Open house at Technicolor's Digital Cinema Test Center
At a high level, Technicolor was sending three messages:
- Their aim is to be the dominant player in converting U.S. theaters to digital projection, surpassing Christie/AIX, which currently has the lead.
- They’re going to be rigorous about identifying the best possible servers and projectors on the market (2K and 4K) before they get to the meat of their roll-out
- They don’t want to make any sudden moves that might rattle studios or exhibitors. “We’re not here to do it fast – we’re here to do it right,” Joe Berchtold said yesterday. He’s president of Technicolor Electronic Distribution Services. Technicolor CEO Lanny Raimondo underscored that, saying that the company was taking “a prudent and measured approach to the roll-out.”
So they’re not exactly moving like greyhounds chasing a rabbit. Technicolor, you may recall, installed about 60 digital cinema systems back in 2002 and 200, in partnership with Qualcomm – and then hit a kind of air pocket once the Digital Cinema Initiatives standards-setting process began. Berchtold said that the company learned, from that earlier experience, about “a lot of things that broke.” This time, they seem to be trying to make sure they’re the d cinema provider with the most reliable, industrial-strength gear.
At the Test Center (really two screening rooms, one large and one small, with a single large projection booth serving both), they’ve got an impressive array of hardware: projectors from Sony, Christie, NEC, Sanyo, and Barco, and servers from Quvis, Kodak, Doremi, Dolby, and Sony. They’ve developed scorecards for things like performance, feature sets, and DCI compliance, and a battery of 144 tests that they plan to run the equipment through.
If they could’ve hired the Samsonite gorilla to throw this stuff down the stairs, they probably would’ve. They’re shipping hard drives around the country, and observing how much damage they sustain. They’re cutting the power to projectors and servers, and seeing how difficult it is to get them back online. They’re evaluating how easy it is to shift a movie from one server to another, in case an exhibitor decides to play a picture in a bigger auditorium at the last minute.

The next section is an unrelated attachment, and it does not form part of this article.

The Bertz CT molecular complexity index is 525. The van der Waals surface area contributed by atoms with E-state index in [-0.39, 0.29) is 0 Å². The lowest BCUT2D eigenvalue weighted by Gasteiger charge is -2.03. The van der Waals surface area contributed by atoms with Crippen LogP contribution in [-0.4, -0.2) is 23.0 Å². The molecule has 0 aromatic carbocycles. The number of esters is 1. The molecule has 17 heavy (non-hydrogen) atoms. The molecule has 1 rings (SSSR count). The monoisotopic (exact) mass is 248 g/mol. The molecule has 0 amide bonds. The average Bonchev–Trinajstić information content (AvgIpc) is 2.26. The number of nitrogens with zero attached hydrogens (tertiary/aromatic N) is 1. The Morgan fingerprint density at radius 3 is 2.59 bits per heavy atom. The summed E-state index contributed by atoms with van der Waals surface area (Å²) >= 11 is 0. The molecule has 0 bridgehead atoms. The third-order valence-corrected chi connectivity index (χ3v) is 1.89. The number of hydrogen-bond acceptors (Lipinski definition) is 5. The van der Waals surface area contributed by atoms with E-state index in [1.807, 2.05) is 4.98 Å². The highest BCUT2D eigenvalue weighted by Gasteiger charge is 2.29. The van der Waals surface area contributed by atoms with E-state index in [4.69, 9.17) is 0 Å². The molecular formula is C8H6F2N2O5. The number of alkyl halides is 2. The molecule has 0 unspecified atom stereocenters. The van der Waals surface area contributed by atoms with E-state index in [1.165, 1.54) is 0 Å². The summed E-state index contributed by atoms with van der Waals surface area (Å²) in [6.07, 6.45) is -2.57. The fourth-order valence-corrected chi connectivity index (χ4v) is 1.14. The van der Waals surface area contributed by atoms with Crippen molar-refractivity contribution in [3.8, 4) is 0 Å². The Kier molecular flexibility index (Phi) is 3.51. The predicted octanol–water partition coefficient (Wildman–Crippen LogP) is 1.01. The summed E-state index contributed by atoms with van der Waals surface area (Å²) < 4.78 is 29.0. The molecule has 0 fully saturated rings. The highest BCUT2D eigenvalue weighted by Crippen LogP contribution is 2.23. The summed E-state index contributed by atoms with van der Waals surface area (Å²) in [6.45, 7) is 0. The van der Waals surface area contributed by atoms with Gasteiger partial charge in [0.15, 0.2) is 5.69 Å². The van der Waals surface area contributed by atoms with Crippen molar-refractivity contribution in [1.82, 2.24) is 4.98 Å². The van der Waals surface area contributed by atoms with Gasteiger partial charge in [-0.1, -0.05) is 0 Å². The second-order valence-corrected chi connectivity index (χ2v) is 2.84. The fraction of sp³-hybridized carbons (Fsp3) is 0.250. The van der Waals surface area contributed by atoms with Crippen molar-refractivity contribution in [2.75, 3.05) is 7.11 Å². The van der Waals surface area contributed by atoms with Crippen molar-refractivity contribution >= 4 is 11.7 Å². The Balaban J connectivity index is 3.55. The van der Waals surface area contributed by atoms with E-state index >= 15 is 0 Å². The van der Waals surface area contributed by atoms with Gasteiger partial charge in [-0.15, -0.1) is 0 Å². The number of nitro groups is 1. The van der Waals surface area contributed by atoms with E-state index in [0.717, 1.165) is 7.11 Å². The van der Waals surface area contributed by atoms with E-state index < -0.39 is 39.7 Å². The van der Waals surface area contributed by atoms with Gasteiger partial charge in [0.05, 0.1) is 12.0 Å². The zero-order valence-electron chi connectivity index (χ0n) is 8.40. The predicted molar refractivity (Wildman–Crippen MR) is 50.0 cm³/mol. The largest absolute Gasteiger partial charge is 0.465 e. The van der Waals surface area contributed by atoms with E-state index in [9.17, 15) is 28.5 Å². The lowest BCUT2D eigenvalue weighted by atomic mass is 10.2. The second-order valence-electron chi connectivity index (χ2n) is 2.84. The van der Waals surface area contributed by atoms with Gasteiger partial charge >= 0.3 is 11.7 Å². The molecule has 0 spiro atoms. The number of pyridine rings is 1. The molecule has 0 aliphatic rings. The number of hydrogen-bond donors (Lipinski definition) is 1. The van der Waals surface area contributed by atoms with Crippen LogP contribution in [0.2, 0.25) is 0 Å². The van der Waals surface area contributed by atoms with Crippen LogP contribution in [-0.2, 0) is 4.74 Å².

The first chain to participate in Technicolor's beta test is Century Theatres. Behlmer told me that he didn’t think the early part of the beta test would include Sony 4K projectors – simply because production models are in such short supply, and they’re not bright enough (yet) to be used with larger screens.
Technicolor showed us some 2K clips from “Superman Returns” and “The Chronicles of Narnia,” and a 4K clip from “iRobot.” (I couldn’t discern the difference. There was also a 4K clip from “Spider-Man 2” that was "down-converted" and shown on a 2K projector.) There were two studio distribution execs present: Dan Fellman from Warner Bros. and Julian Levin from Fox. Levin made an interesting point: the DCI spec doesn’t mandate a particular kind of delivery vehicle for digital movies. You can get them to a projection booth by satellite, hard drive, DVD-ROM, land line, or hot-air balloon. Levin said he worried that that could result in lots of different equipment being required to “ingest” the files. Levin said he is “hoping the industry will converge on one or two delivery formats. [More than that is] inefficient and not cost effective for exhibition.”
So now we’ve got Christie/AIX out converting theaters, and Technicolor ready to get rolling in a limited way in May. We’ll really have some momentum once National CineMedia announces what their timetable is. (They’re going to manage the conversion for Regal Cinemas, AMC, and Cinemark, the three biggest chains.) Perhaps next week at ShoWest?